The 22nd of March marks World Water Day, and this year the focus will be on accelerating change to solve the water and sanitation crisis. On the same day, in New York, the United Nations will kick off the work of the UN Water Conference 2023, the first in nearly 50 years, a summit that is expected to lead to a global water agenda. However, while there is already talk of a "Paris moment" for water resources-with expectations of an outcome comparable in climate action to the Paris Agreement-there is another issue that is also a focus of the conference: water cooperation.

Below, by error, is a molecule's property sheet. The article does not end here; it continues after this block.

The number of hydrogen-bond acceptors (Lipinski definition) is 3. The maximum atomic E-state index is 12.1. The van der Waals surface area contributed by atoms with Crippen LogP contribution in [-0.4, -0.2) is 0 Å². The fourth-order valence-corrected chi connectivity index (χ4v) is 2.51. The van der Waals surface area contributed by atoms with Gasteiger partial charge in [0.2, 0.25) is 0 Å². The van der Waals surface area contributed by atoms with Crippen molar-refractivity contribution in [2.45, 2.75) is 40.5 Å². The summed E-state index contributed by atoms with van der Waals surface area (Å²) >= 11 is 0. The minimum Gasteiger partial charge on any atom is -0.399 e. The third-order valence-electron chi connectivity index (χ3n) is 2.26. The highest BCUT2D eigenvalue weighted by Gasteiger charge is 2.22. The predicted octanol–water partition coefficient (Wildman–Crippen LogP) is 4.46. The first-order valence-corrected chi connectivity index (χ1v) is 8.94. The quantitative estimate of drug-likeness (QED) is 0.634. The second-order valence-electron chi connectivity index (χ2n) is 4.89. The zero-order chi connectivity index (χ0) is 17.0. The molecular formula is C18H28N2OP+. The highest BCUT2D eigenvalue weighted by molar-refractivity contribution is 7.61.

As the world faces an impending water crisis, with demand for freshwater expected to exceed supply by 40 percent by the end of this decade, transboundary management of the blue gold can no longer be postponed. Indeed, transboundary waters account for 60 percent of the world's freshwater flows, and collaborating, after all, means giving each other common rules. So, to understand what role law plays in this challenge, Renewable Matter interviewed Gabriel Eckstein, a geologist and lawyer, professor at Texas A&M University School of Law, former president of the International Water Resources Association (IWRA) as well as an advisor to numerous national and intergovernmental organizations, including the US Agency for International Development, the World Bank, the United Nations International Law Commission, FAO and UNESCO.